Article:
Buenos Aires, 6 April 2018; Just after the face-to-face C20 meetings, Fundación Ambiente y Recursos Naturales (FARN), the Argentinian Climate Transparency partner, organized a multi-stakeholder workshop entitled “How can the Argentinian G20 Presidency promote low-carbon, climate resilient development and sustainable finance and infrastructure?”. The participants consisted of government representatives, NGOs, think tanks and Engagement Groups representatives (B20, T20, L20 and C20).

The event kicked off with welcome words from Andrés Nápoli, FARN’s Executive Director, and from Álvaro Umaña, Climate Transparency’s Co-chair and former Minister of Environment and Energy of Costa Rica.

During the first session “Long-term low emission and climate resilient development”, the Chair of the G20 Climate Sustainability Working Group, Carlos Gentile, and the Chair of the G20 Energy Transitions Working Group, Daniel Redondo, provided insights into the current developments of the working groups, followed by a discussion with the workshop participants.

“The working group is called Energy Transitions in plural because we cannot talk about just one energy transition. Every country has different sources of energy and intrinsic characteristics at the economic, social, development and technological level. However, we all agree that we need to work towards a cleaner, more transparent and flexible future in terms of energy”, stated Mr. Redondo from Ministry of Energy and Mining of Argentina.

Mr. Gentile from Ministry of Environment and Sustainable Development of Argentina shared with the participants, among other things, the key topics of the discussion for the Climate Sustainability Working Group:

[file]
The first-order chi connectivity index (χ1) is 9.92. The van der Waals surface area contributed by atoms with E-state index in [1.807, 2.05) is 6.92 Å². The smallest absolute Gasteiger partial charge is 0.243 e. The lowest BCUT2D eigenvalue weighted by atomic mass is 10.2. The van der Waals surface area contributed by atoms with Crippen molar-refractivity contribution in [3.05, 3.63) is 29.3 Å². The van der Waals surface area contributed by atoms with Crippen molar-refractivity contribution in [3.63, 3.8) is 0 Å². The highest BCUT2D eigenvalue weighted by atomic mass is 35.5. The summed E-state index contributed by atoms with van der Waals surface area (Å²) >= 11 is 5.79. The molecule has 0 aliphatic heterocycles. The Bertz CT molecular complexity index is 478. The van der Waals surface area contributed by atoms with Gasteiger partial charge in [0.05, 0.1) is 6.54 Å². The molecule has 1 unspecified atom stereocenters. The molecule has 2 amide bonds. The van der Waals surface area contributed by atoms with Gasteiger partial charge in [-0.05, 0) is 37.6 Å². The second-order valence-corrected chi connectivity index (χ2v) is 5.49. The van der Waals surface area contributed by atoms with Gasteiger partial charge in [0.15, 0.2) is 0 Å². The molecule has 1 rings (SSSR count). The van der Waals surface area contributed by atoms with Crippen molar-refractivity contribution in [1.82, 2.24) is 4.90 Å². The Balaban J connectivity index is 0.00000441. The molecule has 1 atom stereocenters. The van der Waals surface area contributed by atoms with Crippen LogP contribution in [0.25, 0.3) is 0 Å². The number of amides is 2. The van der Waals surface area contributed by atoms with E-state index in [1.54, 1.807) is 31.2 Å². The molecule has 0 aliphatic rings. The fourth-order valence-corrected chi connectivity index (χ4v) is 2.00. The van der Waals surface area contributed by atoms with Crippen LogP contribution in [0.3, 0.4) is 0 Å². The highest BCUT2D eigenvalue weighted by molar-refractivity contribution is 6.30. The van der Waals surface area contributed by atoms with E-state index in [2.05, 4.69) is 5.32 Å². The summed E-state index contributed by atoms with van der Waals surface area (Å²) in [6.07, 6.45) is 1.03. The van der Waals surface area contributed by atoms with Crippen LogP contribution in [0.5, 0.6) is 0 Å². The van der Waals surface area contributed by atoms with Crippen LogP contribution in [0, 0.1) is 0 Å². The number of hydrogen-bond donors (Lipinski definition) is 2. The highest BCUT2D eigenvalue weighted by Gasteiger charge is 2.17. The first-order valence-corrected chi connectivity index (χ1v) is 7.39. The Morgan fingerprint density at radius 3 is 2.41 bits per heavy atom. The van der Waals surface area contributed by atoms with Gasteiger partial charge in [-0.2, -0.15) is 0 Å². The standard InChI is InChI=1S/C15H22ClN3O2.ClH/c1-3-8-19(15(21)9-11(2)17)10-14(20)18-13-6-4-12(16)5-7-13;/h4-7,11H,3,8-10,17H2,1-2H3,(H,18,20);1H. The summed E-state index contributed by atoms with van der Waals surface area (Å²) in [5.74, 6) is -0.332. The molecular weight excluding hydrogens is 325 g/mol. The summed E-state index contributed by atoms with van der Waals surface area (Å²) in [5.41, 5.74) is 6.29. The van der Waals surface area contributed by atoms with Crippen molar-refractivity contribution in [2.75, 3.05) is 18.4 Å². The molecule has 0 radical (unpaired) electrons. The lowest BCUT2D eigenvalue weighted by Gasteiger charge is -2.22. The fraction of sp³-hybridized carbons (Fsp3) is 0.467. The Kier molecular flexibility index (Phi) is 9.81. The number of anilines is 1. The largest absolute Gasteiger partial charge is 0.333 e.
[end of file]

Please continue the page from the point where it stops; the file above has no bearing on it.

• Adaptation to climate change and extreme weather events, with a focus on the development of resilient infrastructure and job creation.
  • Long-term low-greenhouse gas emission development strategies, with a focus on approaches and methodologies for their design.
  • Aligning international climate finance flows to the effective implementation of nationally determined contributions (NDCs) to climate change, and to long-term low-greenhouse emission development strategies.

Subsequently, workshop participants discussed how the G20 can advance long-term strategies, adaptation and job creation, renewable energy and energy efficiency. International input was provided by Jorge Villarreal from Iniciativa Climática de México and William Wills from CentroClima, Brazil. Labor union UOCRA and L20 representative, Julio Rosales, provided his expertise on job creation and just transition.

“In Mexico, the G20 has created the conditions to raise awareness on climate issues” said Mr. Villarreal from Iniciativa Climática de México.

The second session revolved around sustainable finance and infrastructure investment. Shelagh Whitley from Overseas Development Institute from the United Kingdom shared, via video call, a comparison of G20 countries in terms financing given to fossil fuels, carbon pricing schemes and fossil fuel subsidies.

In 2014, Argentina provided over 10.000 million US$ for fossil fuels. Saudi Arabia was the G20 country that spent the most, around 70.000 million US$.

Finally, Pablo Cortínez from Fundación Vida Silvestre from Argentina talked about mobilizing financial flows for the implementation of NDCs. He also made an analysis on green bonds and provided information on green finance at the global, regional and local level. After this, María Marta Di Paola from FARN gave the final expert input on phasing out fossil fuel subsidies and presented the analysis of Argentina’s Annual Public Budget, pointing out that only 0.27% of Argentina’s public budget is spent for environmental purposes.